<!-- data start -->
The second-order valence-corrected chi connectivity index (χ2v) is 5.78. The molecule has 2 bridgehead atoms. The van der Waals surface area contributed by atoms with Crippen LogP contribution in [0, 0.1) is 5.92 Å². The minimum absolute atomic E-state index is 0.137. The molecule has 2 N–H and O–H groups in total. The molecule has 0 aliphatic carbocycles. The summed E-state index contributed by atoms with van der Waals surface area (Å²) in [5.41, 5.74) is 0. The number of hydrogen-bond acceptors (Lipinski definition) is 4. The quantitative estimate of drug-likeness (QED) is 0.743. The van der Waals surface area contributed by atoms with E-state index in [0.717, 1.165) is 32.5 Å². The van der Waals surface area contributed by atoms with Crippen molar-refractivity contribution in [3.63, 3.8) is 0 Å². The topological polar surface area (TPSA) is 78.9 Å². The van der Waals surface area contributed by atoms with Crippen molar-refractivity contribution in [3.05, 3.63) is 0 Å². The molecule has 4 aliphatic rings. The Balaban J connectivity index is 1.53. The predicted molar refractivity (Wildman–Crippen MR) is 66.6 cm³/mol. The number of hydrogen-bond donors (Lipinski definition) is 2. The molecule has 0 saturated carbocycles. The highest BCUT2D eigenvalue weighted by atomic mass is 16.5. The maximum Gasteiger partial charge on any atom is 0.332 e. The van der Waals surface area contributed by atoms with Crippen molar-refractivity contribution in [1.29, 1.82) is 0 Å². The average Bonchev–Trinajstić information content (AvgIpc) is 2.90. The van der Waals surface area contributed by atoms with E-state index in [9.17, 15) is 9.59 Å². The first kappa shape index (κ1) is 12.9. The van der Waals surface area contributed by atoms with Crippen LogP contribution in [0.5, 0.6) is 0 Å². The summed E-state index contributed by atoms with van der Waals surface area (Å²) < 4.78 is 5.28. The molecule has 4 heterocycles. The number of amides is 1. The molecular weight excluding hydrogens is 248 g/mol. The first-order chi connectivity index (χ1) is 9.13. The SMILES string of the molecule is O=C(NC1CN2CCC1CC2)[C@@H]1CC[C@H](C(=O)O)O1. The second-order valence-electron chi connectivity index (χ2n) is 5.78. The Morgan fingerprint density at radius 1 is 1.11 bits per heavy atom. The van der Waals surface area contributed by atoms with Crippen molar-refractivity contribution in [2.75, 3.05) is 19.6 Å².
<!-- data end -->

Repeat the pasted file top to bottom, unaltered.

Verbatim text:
The second-order valence-corrected chi connectivity index (χ2v) is 5.78. The molecule has 2 bridgehead atoms. The van der Waals surface area contributed by atoms with Crippen LogP contribution in [0, 0.1) is 5.92 Å². The minimum absolute atomic E-state index is 0.137. The molecule has 2 N–H and O–H groups in total. The molecule has 0 aliphatic carbocycles. The summed E-state index contributed by atoms with van der Waals surface area (Å²) in [5.41, 5.74) is 0. The number of hydrogen-bond acceptors (Lipinski definition) is 4. The quantitative estimate of drug-likeness (QED) is 0.743. The van der Waals surface area contributed by atoms with E-state index in [0.717, 1.165) is 32.5 Å². The van der Waals surface area contributed by atoms with Crippen molar-refractivity contribution in [3.63, 3.8) is 0 Å². The topological polar surface area (TPSA) is 78.9 Å². The van der Waals surface area contributed by atoms with Crippen molar-refractivity contribution in [3.05, 3.63) is 0 Å². The molecule has 4 aliphatic rings. The Balaban J connectivity index is 1.53. The predicted molar refractivity (Wildman–Crippen MR) is 66.6 cm³/mol. The number of hydrogen-bond donors (Lipinski definition) is 2. The molecule has 0 saturated carbocycles. The highest BCUT2D eigenvalue weighted by atomic mass is 16.5. The maximum Gasteiger partial charge on any atom is 0.332 e. The van der Waals surface area contributed by atoms with Crippen molar-refractivity contribution in [1.29, 1.82) is 0 Å². The average Bonchev–Trinajstić information content (AvgIpc) is 2.90. The van der Waals surface area contributed by atoms with E-state index in [9.17, 15) is 9.59 Å². The first kappa shape index (κ1) is 12.9. The van der Waals surface area contributed by atoms with Crippen LogP contribution in [0.5, 0.6) is 0 Å². The summed E-state index contributed by atoms with van der Waals surface area (Å²) < 4.78 is 5.28. The molecule has 4 heterocycles. The number of amides is 1. The molecular weight excluding hydrogens is 248 g/mol. The first-order chi connectivity index (χ1) is 9.13. The SMILES string of the molecule is O=C(NC1CN2CCC1CC2)[C@@H]1CC[C@H](C(=O)O)O1. The second-order valence-electron chi connectivity index (χ2n) is 5.78. The Morgan fingerprint density at radius 1 is 1.11 bits per heavy atom. The van der Waals surface area contributed by atoms with Crippen molar-refractivity contribution in [2.75, 3.05) is 19.6 Å².